The first step was taken in 1974 when Secretary of State Henry Kissinger launched the U.S.-Saudi Arabian Joint Commission on Economic Cooperation. Kissinger used the term “petrodollar recycling” to refer to the overall plan, which was to allow Saudi Arabia to purchase U.S. assets and services with the dollars it was receiving for its oil sales. A beneficial result for the U.S. was that the Saudi Arabian central bank (SAMA) could now use its dollar proceeds to buy U.S. debt (Treasury bills, bonds, etc.).
But the most beneficial outcome for the U.S. was that Saudi Arabia, the most dominant member of OPEC, would agree to continue to accept only U.S. dollars in exchange for its oil sales and would convince the other members of the cartel to do the same. By 1975, all OPEC member nations restricted their oil trade to dollar transactions. To this day, as long as these key oil states play along, their leaders are showered in luxury and are quite secure in that they’re guaranteed the defense by the U.S. military and its industrial complex.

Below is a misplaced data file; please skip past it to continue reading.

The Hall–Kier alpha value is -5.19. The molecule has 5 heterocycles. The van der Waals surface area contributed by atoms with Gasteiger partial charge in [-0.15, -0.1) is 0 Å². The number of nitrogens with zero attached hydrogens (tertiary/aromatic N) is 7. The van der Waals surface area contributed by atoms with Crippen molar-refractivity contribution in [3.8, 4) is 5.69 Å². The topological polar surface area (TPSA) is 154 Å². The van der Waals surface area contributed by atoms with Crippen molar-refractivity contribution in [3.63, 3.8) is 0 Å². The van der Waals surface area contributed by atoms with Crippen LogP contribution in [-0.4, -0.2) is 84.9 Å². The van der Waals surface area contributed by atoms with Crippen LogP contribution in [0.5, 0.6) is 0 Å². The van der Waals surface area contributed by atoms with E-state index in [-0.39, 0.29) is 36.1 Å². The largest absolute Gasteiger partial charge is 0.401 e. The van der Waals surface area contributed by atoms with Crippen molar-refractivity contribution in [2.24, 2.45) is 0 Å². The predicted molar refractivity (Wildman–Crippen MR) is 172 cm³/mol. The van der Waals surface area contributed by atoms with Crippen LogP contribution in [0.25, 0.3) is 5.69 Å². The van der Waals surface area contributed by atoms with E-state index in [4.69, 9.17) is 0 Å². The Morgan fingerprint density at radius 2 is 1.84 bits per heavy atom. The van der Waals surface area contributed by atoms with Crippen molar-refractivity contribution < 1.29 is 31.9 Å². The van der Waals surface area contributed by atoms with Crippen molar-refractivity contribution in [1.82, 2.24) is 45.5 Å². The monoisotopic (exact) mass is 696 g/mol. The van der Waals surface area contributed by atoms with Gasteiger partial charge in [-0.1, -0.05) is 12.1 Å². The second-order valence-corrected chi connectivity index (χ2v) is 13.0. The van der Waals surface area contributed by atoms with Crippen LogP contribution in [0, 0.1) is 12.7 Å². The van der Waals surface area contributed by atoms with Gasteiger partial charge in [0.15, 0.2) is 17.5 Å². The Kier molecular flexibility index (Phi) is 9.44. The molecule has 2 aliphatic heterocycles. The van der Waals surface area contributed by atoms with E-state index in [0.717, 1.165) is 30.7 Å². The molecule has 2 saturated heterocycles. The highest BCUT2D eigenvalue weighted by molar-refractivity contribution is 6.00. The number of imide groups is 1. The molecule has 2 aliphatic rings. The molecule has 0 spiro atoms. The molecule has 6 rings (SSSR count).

Meanwhile, countries around the globe must accumulate dollars in their own foreign reserves in order to import the most vital energy component – oil. Nations have to aquire those dollars the hard way – by borrowing from the U.S. Federal Reserve or earning them by trading resources, goods and services to other nations for dollars. But the U.S. enjoys the outrageous advantage of being able to print as much of the world’s reserve currency as it wants. Not only has it been able to use these dollars to purchase its own oil on the cheap, it has been able to continually out-do itself in annual deficit spending, now in the trillions of dollars, because it has had captive buyers for its debt.